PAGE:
• #70899

      Hello! 🙂 My suggestion is to do one of two things; (or if you prefer to, you can try the first suggestion, and if that doesn’t work, then I’d definitely give suggestion 2 a shot)…
      1) Vyvanse is a great ADHD medication; mainly for the fact of it being the “healthiest” (is the easiest on your liver), compared to other ADHD medications. Your child may have very well, & understandably so, developed a tolerance to the dose that he has been on over the length of time…and/or even a tolerance with that Rx altogether… so one suggestion is to increase the dose (I Highly recommend only 10 mg increases at a time- giving it to 2-3 weeks) to see if any improvements are shown.

      2) If you would either prefer not to go that route, or if you do and no signs of improvement are shown, my next recommended suggestion would be to temporarily switch him to an alternative (a different ADHD) medication. During this period of time, his tolerance for Vyvanse will decrease, making the switch back to it work effectively. Based and depending on what his Doctor recommends- (possibly somewhere in the two or three month range)- his tolerance for the Vyvanse will then be decreased enough (if existent at all!), and he could then be switched back over to the Vyvanse; hopefully resulting in showing the same results that were seen before. This is not a fool-proof method however, and in some (pretty rare) cases, sometimes certain medications just don’t work anymore for some; even with the teetering back and forth. I know it can be frustrating for both parties, but there is only one way to find out which category he would fall under- determining the future approach.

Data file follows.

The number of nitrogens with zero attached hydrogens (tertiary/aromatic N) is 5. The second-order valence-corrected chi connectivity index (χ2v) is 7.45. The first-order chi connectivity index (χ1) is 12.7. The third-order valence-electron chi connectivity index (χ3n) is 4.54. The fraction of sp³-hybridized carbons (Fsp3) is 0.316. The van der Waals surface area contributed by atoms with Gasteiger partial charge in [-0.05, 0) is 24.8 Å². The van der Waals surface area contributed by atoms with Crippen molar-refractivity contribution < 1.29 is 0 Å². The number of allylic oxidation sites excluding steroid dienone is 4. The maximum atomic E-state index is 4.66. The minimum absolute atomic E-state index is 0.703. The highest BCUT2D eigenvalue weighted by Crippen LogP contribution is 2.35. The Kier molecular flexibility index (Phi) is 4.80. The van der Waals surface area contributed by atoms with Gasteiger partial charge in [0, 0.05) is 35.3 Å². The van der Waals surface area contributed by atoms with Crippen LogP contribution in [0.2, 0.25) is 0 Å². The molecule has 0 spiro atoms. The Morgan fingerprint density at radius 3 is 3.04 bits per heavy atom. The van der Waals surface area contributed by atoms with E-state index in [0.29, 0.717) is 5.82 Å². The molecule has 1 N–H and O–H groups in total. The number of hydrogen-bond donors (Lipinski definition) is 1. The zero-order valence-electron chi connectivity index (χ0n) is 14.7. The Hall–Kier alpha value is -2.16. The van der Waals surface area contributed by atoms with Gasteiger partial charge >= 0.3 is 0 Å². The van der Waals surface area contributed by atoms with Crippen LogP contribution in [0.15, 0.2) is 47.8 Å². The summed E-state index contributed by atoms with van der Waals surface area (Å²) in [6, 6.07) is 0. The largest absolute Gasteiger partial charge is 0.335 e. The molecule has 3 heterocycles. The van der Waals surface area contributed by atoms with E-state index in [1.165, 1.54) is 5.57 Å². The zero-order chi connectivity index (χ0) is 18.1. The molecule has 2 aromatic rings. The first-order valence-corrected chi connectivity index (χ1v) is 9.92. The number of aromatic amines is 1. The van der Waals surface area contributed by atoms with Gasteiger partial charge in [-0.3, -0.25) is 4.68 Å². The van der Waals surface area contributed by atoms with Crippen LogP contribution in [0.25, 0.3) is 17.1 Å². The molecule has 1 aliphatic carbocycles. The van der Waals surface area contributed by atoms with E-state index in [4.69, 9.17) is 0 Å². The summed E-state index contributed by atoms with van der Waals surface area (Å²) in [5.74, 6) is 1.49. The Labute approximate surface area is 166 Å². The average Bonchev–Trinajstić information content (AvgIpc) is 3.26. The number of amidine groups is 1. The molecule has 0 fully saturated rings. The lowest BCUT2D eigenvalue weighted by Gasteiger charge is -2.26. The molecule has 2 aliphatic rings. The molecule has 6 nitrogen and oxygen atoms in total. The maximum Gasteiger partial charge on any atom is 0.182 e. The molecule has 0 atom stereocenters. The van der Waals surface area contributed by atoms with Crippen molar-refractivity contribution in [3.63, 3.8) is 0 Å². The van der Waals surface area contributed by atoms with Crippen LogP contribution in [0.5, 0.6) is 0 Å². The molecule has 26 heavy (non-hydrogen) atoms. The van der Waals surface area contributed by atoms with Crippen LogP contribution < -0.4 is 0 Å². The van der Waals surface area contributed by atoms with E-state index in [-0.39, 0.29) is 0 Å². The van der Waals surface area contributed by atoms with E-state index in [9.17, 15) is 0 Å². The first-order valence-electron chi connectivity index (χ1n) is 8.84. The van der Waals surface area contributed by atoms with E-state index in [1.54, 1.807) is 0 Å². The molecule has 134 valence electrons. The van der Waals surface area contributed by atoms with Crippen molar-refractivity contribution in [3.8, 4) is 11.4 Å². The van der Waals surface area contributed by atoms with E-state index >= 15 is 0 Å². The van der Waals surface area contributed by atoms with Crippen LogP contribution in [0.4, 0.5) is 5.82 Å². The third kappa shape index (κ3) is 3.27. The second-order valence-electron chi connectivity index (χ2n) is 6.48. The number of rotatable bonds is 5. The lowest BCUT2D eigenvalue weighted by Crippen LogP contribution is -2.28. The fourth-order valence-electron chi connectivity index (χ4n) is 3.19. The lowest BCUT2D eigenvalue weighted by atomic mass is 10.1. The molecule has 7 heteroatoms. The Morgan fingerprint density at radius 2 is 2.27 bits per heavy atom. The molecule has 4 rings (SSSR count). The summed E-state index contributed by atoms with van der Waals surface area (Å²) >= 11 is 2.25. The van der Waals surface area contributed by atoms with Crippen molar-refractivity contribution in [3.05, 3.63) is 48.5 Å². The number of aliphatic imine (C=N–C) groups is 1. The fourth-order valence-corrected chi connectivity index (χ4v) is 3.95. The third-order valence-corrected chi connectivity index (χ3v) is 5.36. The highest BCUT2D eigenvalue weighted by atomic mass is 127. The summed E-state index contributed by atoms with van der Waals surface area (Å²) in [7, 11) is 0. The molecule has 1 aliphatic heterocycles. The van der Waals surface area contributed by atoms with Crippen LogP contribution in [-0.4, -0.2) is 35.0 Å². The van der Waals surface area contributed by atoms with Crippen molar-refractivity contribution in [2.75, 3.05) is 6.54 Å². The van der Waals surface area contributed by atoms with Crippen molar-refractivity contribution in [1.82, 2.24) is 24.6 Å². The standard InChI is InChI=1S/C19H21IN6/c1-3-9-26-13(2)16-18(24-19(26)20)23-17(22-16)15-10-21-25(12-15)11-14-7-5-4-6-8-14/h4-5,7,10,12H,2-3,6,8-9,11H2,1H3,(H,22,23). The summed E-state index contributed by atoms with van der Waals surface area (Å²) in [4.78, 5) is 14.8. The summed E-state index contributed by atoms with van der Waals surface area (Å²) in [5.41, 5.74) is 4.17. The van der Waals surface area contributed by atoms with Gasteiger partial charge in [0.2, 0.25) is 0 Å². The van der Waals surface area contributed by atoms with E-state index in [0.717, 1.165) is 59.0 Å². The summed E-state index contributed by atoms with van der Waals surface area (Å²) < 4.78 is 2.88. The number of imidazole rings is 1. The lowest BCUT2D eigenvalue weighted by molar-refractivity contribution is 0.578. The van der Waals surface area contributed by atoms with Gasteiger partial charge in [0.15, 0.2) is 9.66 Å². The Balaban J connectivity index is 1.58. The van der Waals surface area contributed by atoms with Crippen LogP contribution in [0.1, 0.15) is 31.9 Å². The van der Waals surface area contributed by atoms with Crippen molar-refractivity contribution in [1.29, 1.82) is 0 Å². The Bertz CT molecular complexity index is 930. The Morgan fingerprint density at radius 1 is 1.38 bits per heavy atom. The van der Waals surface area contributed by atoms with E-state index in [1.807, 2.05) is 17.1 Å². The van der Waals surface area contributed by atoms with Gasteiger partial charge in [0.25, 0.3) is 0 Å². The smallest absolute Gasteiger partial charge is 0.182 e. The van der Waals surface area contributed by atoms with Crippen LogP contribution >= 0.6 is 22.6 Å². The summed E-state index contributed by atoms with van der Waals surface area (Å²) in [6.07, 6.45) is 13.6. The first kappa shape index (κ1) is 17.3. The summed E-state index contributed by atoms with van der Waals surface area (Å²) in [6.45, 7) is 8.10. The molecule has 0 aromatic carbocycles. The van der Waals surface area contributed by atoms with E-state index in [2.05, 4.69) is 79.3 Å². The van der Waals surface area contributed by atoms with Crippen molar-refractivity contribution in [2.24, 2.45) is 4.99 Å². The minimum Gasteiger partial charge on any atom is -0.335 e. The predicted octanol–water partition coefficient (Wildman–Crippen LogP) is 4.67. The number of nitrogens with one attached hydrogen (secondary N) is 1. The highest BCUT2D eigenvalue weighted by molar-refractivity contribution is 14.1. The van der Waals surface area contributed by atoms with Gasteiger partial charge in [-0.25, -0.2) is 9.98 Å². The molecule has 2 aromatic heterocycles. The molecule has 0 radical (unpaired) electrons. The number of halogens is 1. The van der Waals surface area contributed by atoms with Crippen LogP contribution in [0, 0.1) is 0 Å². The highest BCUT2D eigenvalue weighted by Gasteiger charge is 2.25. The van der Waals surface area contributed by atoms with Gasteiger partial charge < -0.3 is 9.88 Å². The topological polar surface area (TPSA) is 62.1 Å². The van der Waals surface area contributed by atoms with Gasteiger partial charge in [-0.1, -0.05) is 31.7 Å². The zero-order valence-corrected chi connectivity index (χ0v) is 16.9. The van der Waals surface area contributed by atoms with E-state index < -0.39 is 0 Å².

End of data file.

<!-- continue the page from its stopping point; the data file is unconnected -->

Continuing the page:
Also, are you familiar with “drug holidays”? Always talk to the Doctor before doing so, but drug holidays is the term used for breaks without taking the medication, or taking a smaller dose of, for example, over the weekend where the child does not take the medication sometimes extending over longer periods of time like the whole summer…it widely varies from person to person, and it is never recommended to ever completely stop taking anything without talking with the doctor first; as many may need weaned down from overy a period of time.
      Lastly, keeping in mind (as stated above from others), hormones and such can affect how medications work with their effect- along with diet as well… but even so, those are my top two suggested recommendations for you. I hope this helps & I wish you the best of luck in getting it figured and straightened out as soon as possible!

    • #71009